The Grand Budapest Hotel
As much as "The Grand Budapest Hotel" takes on the aspect of a cinematic confection, it does so to grapple with the very raw and,…
Mike Leigh's "All or Nothing" looks behind three doors in a South London public housing estate and finds loneliness, desperation and a stubborn streak of spunky humor. His characters try to remember a time when they were light-hearted and had hope. But there is little to cheer them now, except for food and sleep, the telly, the pub on Saturday night and, for the young, thoughtless sex to hurry them along into raising thankless kids of their own.
Phil Bassett, played by the sad-faced and wounded Timothy Spall, is a minicab driver who stares straight ahead as dramas unfold in his back seat. His common-law wife, Penny (Lesley Manville), is a checkout clerk at the Safeway. They have two fat, unattractive children: Rachel (Alison Garland), who is a cleaner at an old-folks' home and buries herself in romance novels; and Rory (James Cordon), who lurches from the table to the sofa, his eyes hypnotically fixed on the television, his voice wavering between anger and martyrdom.
Their flat is on an outside corridor of an anonymous housing project, but it has a wooden door with a knocker--a reminder of when they had hopes for it as a home. Now it's a place where they barely meet. Phil sleeps late, his wife goes to work early, Rachel is in a world of her own and Rory vibrates with hostility. For Penny, there is at least the companionship of neighbors along the corridor; she hangs out with Carol (Marion Bailey) and Maureen (Ruth Sheen), and they go to karaoke night at the pub. Maureen is a single mom whose daughter Donna (Helen Coker) is abused by a boyfriend. Carol, whose husband, Ron, also drives a minicab, is a drunk sliding off into walking hallucinations.
This sounds grim and is grim, but it is not depressing because Leigh, who in his earlier films might have found a few laughs at the expense of his characters, clearly loves these people and cares for them. They are, we realize, utterly without resources; they lack the skills to enjoy life and are trapped on an economic treadmill. Phil has the makings of a philosopher, and observes sadly that you work all day and sleep all night and then you die. When a fellow driver complains of a car crash, Phil looks on the bright side: "You might have driven around the corner and killed a little girl." The film pays attention to the neighbors, but its main attention is on the Bassetts, and one day something unforeseen happens--I will not reveal what it is--and it acts as a catalyst to jolt them out of their depression and lethargy. It is the kind of bad thing that good things come from. Watch carefully how it happens, and who reacts to it, and how, and you will see that Leigh has made all of the neighbors into characters whose troubles help to define their response.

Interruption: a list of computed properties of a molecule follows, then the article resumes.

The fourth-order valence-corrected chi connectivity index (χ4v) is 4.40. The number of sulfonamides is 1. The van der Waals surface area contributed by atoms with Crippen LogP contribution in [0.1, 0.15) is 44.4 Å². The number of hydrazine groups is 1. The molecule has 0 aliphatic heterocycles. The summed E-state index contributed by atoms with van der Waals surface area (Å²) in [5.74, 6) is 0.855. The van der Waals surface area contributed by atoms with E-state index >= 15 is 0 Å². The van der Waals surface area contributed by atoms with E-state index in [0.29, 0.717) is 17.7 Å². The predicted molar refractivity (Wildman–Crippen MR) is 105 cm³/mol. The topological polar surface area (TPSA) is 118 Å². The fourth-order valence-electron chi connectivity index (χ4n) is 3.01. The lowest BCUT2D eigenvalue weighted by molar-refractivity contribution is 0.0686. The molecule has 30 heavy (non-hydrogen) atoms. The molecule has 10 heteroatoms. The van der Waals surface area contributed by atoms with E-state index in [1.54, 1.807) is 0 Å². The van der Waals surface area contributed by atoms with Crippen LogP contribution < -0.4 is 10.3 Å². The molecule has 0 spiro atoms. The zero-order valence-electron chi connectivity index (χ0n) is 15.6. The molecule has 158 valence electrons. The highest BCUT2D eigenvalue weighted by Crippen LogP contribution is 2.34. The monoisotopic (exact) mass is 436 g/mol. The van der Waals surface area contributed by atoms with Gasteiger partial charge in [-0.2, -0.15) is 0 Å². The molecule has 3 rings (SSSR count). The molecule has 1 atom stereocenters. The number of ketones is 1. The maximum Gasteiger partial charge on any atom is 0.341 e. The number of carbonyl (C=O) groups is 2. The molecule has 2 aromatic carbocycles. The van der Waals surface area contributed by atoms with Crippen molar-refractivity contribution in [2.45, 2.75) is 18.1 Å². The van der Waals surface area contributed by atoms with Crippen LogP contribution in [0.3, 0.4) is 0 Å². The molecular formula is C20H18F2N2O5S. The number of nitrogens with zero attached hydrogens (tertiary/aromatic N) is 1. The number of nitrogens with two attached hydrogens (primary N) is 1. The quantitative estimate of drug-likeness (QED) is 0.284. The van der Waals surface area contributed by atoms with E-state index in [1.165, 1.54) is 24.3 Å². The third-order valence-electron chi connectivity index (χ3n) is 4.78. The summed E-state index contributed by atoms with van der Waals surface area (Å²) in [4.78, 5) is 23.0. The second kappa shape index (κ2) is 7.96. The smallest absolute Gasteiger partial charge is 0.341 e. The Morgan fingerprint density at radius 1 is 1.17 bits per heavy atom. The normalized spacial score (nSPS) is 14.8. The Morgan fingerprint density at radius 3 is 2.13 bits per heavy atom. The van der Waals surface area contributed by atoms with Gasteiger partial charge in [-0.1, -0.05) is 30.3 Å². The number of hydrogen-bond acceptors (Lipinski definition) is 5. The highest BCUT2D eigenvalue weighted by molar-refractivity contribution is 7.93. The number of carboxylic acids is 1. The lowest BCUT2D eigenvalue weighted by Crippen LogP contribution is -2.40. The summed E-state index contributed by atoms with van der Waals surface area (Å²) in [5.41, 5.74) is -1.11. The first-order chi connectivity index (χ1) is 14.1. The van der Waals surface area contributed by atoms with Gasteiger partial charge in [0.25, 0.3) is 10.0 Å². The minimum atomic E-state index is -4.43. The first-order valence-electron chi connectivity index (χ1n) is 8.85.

There are moments in "All or Nothing" of such acute observation that we nod in understanding. Consider the way Maureen learns that Donna is pregnant, and how she deals with the news (at first and then later), and how she treats the boyfriend. Watch joy and beauty flash briefly in the pub when the women are singing. And observe how Timothy Spall goes through an entire life crisis while scarcely saying a word and tells us all we need to know with his eyes.
There is a scene that establishes the Bassett family as well as any scene possibly could. Phil needs to put together a sum of money, and he visits his wife and children separately. He searches for a coin under Rory's sofa cushion, but Rory finds it and piggishly snatches it. Rachel lends him money as if money is the least of her worries. Penny tries to find out what he is thinking. He keeps repeating that he will pay her back tomorrow. This is his companion of 20 years and he treats her loan like one he would get in a pub.
Mike Leigh is now the leading British director--ironic, since after his brilliant "Bleak Moments" (1971) he spent long years making TV films because no one would finance his features. He and his actors improvise their scripts during long periods of living as the characters. His subject is usually working and middle-class life in Britain, although his jolly "Topsy-Turvy" (1999) entered the backstage world of Gilbert and Sullivan. In "All or Nothing," he returns to more familiar material, in one of his very best films.
The closing scenes of the movie are just about perfect. Rory is the center of attention, and notice when, and how, he suddenly speaks in the middle of a conversation about him. When a director gets a laugh of recognition from the audience, showing that it knows his characters and recognizes typical behavior, he has done his job. These people are real as few movie characters ever are. At the end, it looks as if they will be able to admit a little sunshine into their lives and talk to each other a little more. We are relieved.
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